Wombwell Rainbow Interviews
I am honoured and privileged that the following writers local, national and international have agreed to be interviewed by me. I gave the writers two options: an emailed list of questions or a more fluid interview via messenger.
The usual ground is covered about motivation, daily routines and work ethic, but some surprises too. Some of these poets you may know, others may be new to you. I hope you enjoy the experience as much as I do.
has appeared in over 100 poetry publications; widely anthologized and translated. His seventh book is Long & Short, including The Street in Your Head (2016). He was an owner of The Cornelia Street Café, where his programs (1997-2015) made a home for poets & audiences alike.
1. What inspired you to write poetry?
Desire to made things, change things, learn things. I’d much rather have been a baseball player or a stage actor.
2. Who introduced you to poetry?
I found it while trying to read everything. I’m self-taught. I had the good luck of not reading contemporary writers till I was nearly fully formed.
3. How aware were you of the dominating presence of older poets?
Of course, they are my best friends and most bitter rivals. I love Catullus and hate him. Also Chaucer, Milton, Lorca, Dante, Sappho, Emily Dickinson, Walt Whitman, Pound, Melville, Blake, Baldwin, Ernesto Cardinal, others.
4. What is your daily writing routine?
Write as early in the day as possible, walk, eat, rest, then edit before sleep, even better edit while sleeping. Try to talk to very few people, too many voices make for confusion, hesitation.
5. What motivates you to write?
I write the poems I need. And believe there’s a chance someone else will need.
6. What is your work ethic?
I spent most of my work life as a blue-collar worker, my family is working class. I bring that to writing. Put in the time and occasionally there are results.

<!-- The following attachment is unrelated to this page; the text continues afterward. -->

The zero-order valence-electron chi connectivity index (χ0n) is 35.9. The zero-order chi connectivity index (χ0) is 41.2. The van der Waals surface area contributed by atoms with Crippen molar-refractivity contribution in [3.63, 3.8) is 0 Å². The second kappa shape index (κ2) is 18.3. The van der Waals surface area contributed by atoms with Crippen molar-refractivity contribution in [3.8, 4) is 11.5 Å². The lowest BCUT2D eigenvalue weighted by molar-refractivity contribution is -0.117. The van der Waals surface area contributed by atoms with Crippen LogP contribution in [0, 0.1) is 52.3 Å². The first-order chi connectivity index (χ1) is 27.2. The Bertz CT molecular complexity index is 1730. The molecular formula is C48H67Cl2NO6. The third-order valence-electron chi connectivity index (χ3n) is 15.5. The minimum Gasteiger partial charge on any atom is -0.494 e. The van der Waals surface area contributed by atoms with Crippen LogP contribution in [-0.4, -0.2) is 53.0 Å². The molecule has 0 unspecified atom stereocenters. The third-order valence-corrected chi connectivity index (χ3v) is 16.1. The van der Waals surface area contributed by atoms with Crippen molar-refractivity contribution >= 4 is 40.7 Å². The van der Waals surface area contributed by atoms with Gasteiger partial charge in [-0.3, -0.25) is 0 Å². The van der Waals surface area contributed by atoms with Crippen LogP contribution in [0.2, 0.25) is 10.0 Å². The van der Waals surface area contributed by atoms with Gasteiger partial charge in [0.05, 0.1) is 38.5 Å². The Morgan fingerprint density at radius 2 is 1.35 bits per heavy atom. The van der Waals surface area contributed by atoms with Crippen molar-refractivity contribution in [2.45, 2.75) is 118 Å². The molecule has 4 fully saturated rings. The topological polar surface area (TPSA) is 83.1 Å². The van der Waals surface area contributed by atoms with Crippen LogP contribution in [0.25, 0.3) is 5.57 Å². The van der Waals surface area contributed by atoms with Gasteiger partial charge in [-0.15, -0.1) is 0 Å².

7. How do the writers you read when you were young influence you today?
They challenge me to get better technically. I consider poetry a craft. First there’s a calling but what matters ultimately is doing the work. I want to be as memorable and as useful as my poetry heroes.
8. Who of today’s writers do you admire the most and why?
Lawrence Joseph, Veronica Golos, Suzanne Frishkorn, Dennis Nurske.
These are poets whom I know personally, and whose work is meticulously crafted;
poets who strive to change how one can see the world.
They have also avoided imitating their own earlier work,
a pitfall that swallows many writers after they have had initial success.
9. Why do you write, as opposed to doing anything else?
Can’t do anything else nearly as well.
10. What would you say to someone who asked you “How do you become a writer?”
Read. Apprentice yourself to someone (preferably someone dead) and learn how poems are made.
11. Tell me about the writing projects you have on at the moment.
A dream book. Right now it’s 25 poems. No idea where it wants to go as of yet. Might grow smaller or bigger. If you knew in advance where a poems or book was going, what would be the point of writing it? Or reading it?